Friday, March 1, 2013

Detroit: Governor Snyder says Emergency Manager is needed

In a decision that should surprise absolutely no one Michigan Republican governor Rick Snyder today announced that the City of Detroit would have to have an emergency manager. It doesn't give me any pleasure to see this announcement but it's one of those things that's probably long overdue. Detroit simply can't continue to go on as it is. One thing that really bothers me about all this is that now that a white Republican is calling attention to the dysfunction that is Detroit, Detroiters near and far are coming out of the woodwork to say that an emergency manager is not needed and this is plantation politics and so on. Well maybe. I don't automatically believe that Snyder or anyone he appoints will necessarily have the best interest of the citizens of Detroit at heart. There was a similar state takeover of the Detroit School Board that actually made things worse financially.


However there does come a time when you have to put everything else aside and just look at simple math. As much as I might like to purchase The Biltmore, or the Wurzburg Residenz I have neither the income nor capital to arrange such purchases or handle the expenses of such estates. So I have to make do with something a little less extravagant. Similarly Detroit, in which virtually half of property owners refuse to pay their lawful taxes , just can't afford to spend the money or do the things it used to do. Snyder did not cause this. I don't politically agree with Snyder. I don't particularly like Snyder. I did not vote for Snyder. But we must be real. It may make some people feel good to call Snyder everything but a child of God over the next few weeks. But that won't change the math. As the more expansive emergency manager law was recently repealed by Michigan voters, the new emergency manager would not quite have the almost dictatorial powers which would have been available under the old law.

But he or she would still be the person ultimately responsible for financially saving the city of Detroit or, more likely shepherding it through bankruptcy. And I do think that bankruptcy remains the most probable and reasonable outcome. An emergency manager will be able to do some things that mayor and council can't do.

Q: If an EFM is appointed, will Detroit elections for mayor and City Council still go forward?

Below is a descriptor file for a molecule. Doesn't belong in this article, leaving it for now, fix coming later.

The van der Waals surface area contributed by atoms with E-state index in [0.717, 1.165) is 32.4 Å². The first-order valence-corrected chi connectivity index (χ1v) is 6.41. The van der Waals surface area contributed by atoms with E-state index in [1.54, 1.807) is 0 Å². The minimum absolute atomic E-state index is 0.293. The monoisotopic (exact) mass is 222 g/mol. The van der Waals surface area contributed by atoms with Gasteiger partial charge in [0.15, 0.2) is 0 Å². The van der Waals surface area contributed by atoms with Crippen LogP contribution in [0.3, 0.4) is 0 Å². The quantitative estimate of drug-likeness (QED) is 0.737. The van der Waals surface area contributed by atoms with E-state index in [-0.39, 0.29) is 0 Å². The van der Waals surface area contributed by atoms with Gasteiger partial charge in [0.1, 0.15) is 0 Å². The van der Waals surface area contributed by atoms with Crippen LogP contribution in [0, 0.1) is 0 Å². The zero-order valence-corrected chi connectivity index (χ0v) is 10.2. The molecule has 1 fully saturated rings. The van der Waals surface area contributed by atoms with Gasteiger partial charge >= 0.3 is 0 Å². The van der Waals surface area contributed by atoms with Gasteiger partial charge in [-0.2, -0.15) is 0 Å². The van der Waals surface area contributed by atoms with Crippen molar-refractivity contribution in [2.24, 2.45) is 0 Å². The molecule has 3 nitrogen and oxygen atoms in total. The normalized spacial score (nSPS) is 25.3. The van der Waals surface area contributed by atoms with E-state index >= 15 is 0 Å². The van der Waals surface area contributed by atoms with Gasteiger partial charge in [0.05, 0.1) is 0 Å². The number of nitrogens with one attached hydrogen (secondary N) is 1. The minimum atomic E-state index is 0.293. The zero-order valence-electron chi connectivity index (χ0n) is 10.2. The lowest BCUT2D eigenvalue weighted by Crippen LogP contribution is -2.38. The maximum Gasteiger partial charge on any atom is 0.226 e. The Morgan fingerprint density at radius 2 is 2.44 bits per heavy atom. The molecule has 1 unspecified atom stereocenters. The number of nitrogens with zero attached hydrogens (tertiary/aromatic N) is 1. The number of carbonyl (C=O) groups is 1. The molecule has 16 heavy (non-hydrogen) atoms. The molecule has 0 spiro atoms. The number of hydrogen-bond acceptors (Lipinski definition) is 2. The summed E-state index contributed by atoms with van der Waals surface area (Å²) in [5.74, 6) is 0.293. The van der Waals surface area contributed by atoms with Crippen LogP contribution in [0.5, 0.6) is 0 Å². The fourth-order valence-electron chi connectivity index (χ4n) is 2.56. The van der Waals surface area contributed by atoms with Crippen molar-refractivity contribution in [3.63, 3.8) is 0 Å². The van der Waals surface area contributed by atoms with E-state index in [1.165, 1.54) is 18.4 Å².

A: Yes. Detroiters will have a primary election in August and a general in November. What powers those elected officials will have will be up to the EFM.
Q: Who pays the salary of an emergency financial manager?
A: Under state law, the local government pays the EFM. The salary is set by the Emergency Financial Assistance Loan Board, which also approves any necessary expenses that the EFM incurs. But under Public Act 436, which goes into effect March 28, the state, rather than the financially distressed local government, will pay the emergency manager's salary and other costs.
Q: Does an EFM have the authority to change existing labor contracts without negotiation?
A: No. While EFMs are authorized to renegotiate labor contracts, they are not authorized to do away with such contracts or obligations under Public Act 72. Under Public Act 436, an emergency manager may impose new labor terms if negotiations with unions fail and the state approves doing so.
Q: Does an EFM have the authority to eliminate a department or transfer functions of one department to another, or eliminate positions?
A: Yes. Notwithstanding the provisions of any charter to the contrary, an emergency financial manager may consolidate departments of a unit of local government, or transfer functions from one department to another department, and may appoint, supervise, and, at his or her discretion, remove heads of departments other than elected officials, the clerk of the unit of local government, or any ombudsman position in the unit of local government.
But the emergency manager can't MAKE people pay their taxes. Under Michigan law he can't stop pension payments. And he can't tell creditors that he's not going to pay them. Given the virulence of racism in SE Michigan and the hypersensitivity of Detroiters at being dictated to by whites suburbanites/non-Detroiters and the rage of whites suburbanites/non-Detroiters at being forced to pony up money for Detroit (there are truths to both perceptions although each is limited) I still say the smartest move politically would have been for Governor Snyder to stay out of it entirely. If I were him I would have said "I believe that Detroiters can solve their own problems" and shrugged off all questions and most importantly, any requests for state financial assistance. It's unfortunately human nature but by putting an emergency manager in charge that emergency manager will become the focus of Detroiter vitriol instead of bad decisions and bad management by past and current Detroit leaders. Detroit's problems were not all caused by Detroiters. But I strongly believe that letting people stand on their own two feet and make their own decisions is preferable in most cases than trying to do for them. Of course, in dire emergencies this "each man is the captain of his own ship" attitude doesn't work. And Detroit is in such an emergency. We'll see how it goes. I worry that no one really cares if Detroit survives. One group of people will just be angered by what they see as another instance of white paternalism and fight everything on that basis. Another group will be made ecstatic by what they see as another instance of black malfeasance that confirms their racist baseline ideas. And like monkeys in the zoo they will be throwing their s*** at each other. So it goes.

How do you see it? Is this the death of democracy? What would you do as governor?

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